In addition, we observed poor targeting of item difficulty to participant ability in all of our IBs except for DV. Specifically, the items appeared to be somewhat too “easy” relative to the average ability level of our participants, possibly related to the generally excellent VA of our clinical sample. This is expected as people with glaucoma suffer little loss of vision until the disease is quite advanced.37,38 Poor targeting can be resolved by adding additional items of higher perceived difficulty level into the IBs, a task that is relatively simple to perform in item banking by estimating the calibration of new items relative to existing ones using Rasch analysis.39 
Our promising simulation results demonstrate the viability of operationalizing IB administration using CAT, with this approach having distinct advantages over traditional paper-and-pencil questionnaire administration.15,40 Only between six and nine items across 11 of the 12 IBs were required to achieve high-precision QoL estimates; LT, comprised of only nine items, was the only bank not able to achieve the stipulated precision (0.387), although the final estimate was still relatively precise (0.39). Such brevity, together with automated scoring via CAT and the ability to pick and choose which IBs to administer, is highly valued in busy clinical settings, where clinicians might have little time to quantify patients’ QoL scores. In view of the current push toward value-based clinical care,9 we have developed an online CAT testing platform (PROMinsight) using Concerto open-source software that can be implemented on any smart device, enabling real-time scoring and reporting of data.41 Indeed, a pilot study conducted in glaucoma clinics at Massachusetts Eye and Ear Institute, where 216 glaucoma patients completed six GlauCAT tests on a tablet device while waiting to see their treating doctor,42,43 showed that patients took just 8 minutes and 5 seconds (median) to complete all six GlauCAT tests,43 providing real-world evidence of the feasibility of implementing GlauCAT in routine clinical care. 
Strengths of our study include a rigorous, comprehensive, and validated framework within which the IBs were developed and psychometrically assessed,17,18 with the pragmatic efforts to rehome groups of items contributing to multidimensionality, rather than resorting to unnecessary deletion of items. We also purposively recruited participants across a range of glaucoma subtypes and severities in order to capture responses across the spectrum of participant ability levels. However, a few limitations should also be noted. Our cutoff for detecting LID was more lenient (0.3 rather than 0.2), and we may have missed noteworthy LID as a result, thus artificially inflating reliability and precision estimates. Similarly, we used a conservative cutoff for detecting DIF (>1.0) and therefore may have missed accounting for moderate to large DIF for some items. Moreover, some important clinical variables, such as VFD and VA, were missing from participant case notes, which then precluded us from evaluating potential DIF in these variables. Finally, our sample did not include many patients with primary angle-closure glaucoma (PACG), which may mean our calibrations are less robust in Asian populations, where the prevalence of PACG is higher (0.7%) compared to that in white populations (0.2%–0.4%).44 Our group is currently developing and validating a glaucoma CAT system among multiethnic Singaporeans with glaucoma to address this issue.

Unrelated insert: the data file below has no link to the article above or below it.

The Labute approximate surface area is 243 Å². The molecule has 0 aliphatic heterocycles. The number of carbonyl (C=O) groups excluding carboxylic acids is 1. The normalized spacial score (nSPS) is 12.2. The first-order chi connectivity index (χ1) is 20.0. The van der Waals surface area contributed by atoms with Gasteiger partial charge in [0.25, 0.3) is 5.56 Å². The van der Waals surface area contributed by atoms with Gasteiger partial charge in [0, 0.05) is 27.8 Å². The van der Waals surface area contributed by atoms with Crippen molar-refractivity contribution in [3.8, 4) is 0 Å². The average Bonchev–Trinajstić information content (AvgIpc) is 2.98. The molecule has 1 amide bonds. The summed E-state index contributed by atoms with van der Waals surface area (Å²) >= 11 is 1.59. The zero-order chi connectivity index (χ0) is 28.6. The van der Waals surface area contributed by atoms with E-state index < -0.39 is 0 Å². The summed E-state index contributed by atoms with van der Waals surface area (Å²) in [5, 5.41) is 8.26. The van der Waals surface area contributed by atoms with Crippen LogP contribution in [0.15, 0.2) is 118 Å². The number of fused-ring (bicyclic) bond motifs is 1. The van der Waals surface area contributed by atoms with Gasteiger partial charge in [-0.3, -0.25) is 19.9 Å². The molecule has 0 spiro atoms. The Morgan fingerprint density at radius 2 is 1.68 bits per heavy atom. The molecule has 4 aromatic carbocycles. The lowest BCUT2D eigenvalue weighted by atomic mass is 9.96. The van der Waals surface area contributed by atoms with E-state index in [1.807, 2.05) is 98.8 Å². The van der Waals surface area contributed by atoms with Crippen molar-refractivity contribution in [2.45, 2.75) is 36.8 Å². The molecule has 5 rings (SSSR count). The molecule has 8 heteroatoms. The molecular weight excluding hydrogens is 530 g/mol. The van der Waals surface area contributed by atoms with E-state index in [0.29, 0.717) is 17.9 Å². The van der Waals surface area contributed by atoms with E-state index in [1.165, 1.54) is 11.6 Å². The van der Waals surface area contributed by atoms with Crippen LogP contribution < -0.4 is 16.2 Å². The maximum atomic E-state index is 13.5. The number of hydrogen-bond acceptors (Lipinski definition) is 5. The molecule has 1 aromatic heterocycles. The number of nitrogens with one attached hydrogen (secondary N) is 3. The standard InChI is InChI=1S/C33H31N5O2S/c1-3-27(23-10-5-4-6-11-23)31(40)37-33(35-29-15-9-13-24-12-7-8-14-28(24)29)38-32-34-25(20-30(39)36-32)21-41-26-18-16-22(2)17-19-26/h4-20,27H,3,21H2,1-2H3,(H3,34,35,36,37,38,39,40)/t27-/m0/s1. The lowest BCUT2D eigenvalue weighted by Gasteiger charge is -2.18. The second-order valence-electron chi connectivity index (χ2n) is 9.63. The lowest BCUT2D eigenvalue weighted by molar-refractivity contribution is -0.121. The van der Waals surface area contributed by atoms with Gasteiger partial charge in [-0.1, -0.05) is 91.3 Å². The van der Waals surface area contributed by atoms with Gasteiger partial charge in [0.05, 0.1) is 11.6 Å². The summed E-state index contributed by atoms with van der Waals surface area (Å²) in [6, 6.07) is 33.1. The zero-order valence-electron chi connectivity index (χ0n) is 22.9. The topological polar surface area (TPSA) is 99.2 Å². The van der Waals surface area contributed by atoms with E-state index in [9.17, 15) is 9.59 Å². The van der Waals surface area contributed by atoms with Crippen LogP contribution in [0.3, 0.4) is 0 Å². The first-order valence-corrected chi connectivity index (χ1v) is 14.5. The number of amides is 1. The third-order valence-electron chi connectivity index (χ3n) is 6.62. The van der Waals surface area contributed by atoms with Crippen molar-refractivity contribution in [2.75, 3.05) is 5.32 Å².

In conclusion, our 12 GlauCAT IBs demonstrate adequate psychometric properties that enable a comprehensive and novel assessment of glaucoma-specific QoL. CAT simulations revealed the potential for highly precise QoL measurements with only a fraction of total items within each bank required. Several implementation trials are currently ongoing and will be informative in evaluating the performance of GlauCAT in real-world and clinical trial settings. 
Acknowledgments
Supported by project grants from the National Health and Medical Research Council (NHMRC) (1031838 and 1009844 to Z.W.) and by a NHMRC fellowship (1104985 to Z.W.); by a National Medical Research Council Senior-Clinician Scientist Award (NMRC/CSASI/0009/2016 to E.L.L.); and by a NMRC Transition Award (MOH-TA19may-0002 to R.E.K.M.). The Centre for Eye Research Australia receives Operational Infrastructure Support from the Victorian Government. The funding bodies had no role in the design and conduct of this research. 
Disclosure: R.E.K. Man, None; E.K. Fenwick, None; J. Khadka, None; Z. Wu, None; S. Skalicky, None; K. Pesudovs, None; E.L. Lamoureux, None 
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Figure.
 
Summary of modifications made to the original 12 glaucoma item banks. Green, minor modifications (e.g., removal of extreme responses, misfitting items); yellow, more extensive modifications (i.e., minor modifications plus deletion of items with high missing data and discounting errant/unpredictable responses); red, unsolvable psychometric issues.
Figure.
 
Summary of modifications made to the original 12 glaucoma item banks. Green, minor modifications (e.g., removal of extreme responses, misfitting items); yellow, more extensive modifications (i.e., minor modifications plus deletion of items with high missing data and discounting errant/unpredictable responses); red, unsolvable psychometric issues.
Table 1.
 
Participant Sociodemographic and Clinical Characteristics (N = 293)
Table 1.
 
Participant Sociodemographic and Clinical Characteristics (N = 293)
Table 2.
 
CAT Simulation Results for GlauCAT IBs
Table 2.
 
CAT Simulation Results for GlauCAT IBs
Table 3.
 
Correlation Coefficients Between the Final 12 Domains of the GlauCAT IBs
Table 3.
 
Correlation Coefficients Between the Final 12 Domains of the GlauCAT IBs